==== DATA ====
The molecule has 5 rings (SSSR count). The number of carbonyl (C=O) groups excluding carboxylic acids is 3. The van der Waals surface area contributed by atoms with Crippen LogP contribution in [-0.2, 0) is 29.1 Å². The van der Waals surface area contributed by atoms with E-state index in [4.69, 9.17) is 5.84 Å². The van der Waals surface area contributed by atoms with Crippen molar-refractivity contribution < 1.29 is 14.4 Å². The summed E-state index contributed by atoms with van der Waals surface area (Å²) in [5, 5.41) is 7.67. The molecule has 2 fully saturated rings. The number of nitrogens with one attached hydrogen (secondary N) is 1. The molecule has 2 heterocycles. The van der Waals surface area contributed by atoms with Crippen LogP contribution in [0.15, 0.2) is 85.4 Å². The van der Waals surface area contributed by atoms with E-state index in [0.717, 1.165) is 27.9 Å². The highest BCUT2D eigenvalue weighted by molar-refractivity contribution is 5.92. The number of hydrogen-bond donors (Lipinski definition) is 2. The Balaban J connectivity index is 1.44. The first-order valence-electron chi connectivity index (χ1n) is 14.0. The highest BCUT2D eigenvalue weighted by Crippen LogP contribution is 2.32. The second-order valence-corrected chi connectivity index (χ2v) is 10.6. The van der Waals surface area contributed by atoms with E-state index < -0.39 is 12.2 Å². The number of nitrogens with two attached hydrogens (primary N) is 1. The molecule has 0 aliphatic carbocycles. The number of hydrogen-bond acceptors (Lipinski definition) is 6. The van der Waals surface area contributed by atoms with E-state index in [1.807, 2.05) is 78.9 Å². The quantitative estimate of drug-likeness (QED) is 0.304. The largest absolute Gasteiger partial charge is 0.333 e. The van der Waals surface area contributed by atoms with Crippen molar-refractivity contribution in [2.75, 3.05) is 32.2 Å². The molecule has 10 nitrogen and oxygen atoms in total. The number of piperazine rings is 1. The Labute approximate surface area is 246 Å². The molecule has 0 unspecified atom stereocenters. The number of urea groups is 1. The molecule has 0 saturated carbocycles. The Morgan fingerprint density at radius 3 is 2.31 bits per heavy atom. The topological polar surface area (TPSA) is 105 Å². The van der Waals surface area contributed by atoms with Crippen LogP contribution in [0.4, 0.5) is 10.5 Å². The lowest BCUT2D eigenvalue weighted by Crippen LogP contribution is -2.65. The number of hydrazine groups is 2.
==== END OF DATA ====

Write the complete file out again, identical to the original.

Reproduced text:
The molecule has 5 rings (SSSR count). The number of carbonyl (C=O) groups excluding carboxylic acids is 3. The van der Waals surface area contributed by atoms with Crippen LogP contribution in [-0.2, 0) is 29.1 Å². The van der Waals surface area contributed by atoms with E-state index in [4.69, 9.17) is 5.84 Å². The van der Waals surface area contributed by atoms with Crippen molar-refractivity contribution < 1.29 is 14.4 Å². The summed E-state index contributed by atoms with van der Waals surface area (Å²) in [5, 5.41) is 7.67. The molecule has 2 fully saturated rings. The number of nitrogens with one attached hydrogen (secondary N) is 1. The molecule has 2 heterocycles. The van der Waals surface area contributed by atoms with Crippen LogP contribution in [0.15, 0.2) is 85.4 Å². The van der Waals surface area contributed by atoms with E-state index in [0.717, 1.165) is 27.9 Å². The highest BCUT2D eigenvalue weighted by molar-refractivity contribution is 5.92. The number of hydrogen-bond donors (Lipinski definition) is 2. The Balaban J connectivity index is 1.44. The first-order valence-electron chi connectivity index (χ1n) is 14.0. The highest BCUT2D eigenvalue weighted by Crippen LogP contribution is 2.32. The second-order valence-corrected chi connectivity index (χ2v) is 10.6. The van der Waals surface area contributed by atoms with E-state index < -0.39 is 12.2 Å². The number of nitrogens with two attached hydrogens (primary N) is 1. The molecule has 0 aliphatic carbocycles. The number of hydrogen-bond acceptors (Lipinski definition) is 6. The van der Waals surface area contributed by atoms with E-state index in [1.807, 2.05) is 78.9 Å². The quantitative estimate of drug-likeness (QED) is 0.304. The largest absolute Gasteiger partial charge is 0.333 e. The van der Waals surface area contributed by atoms with Crippen molar-refractivity contribution in [2.75, 3.05) is 32.2 Å². The molecule has 10 nitrogen and oxygen atoms in total. The number of piperazine rings is 1. The Labute approximate surface area is 246 Å². The molecule has 0 unspecified atom stereocenters. The number of urea groups is 1. The molecule has 0 saturated carbocycles. The Morgan fingerprint density at radius 3 is 2.31 bits per heavy atom. The topological polar surface area (TPSA) is 105 Å². The van der Waals surface area contributed by atoms with Crippen LogP contribution in [0.4, 0.5) is 10.5 Å². The lowest BCUT2D eigenvalue weighted by Crippen LogP contribution is -2.65. The number of hydrazine groups is 2.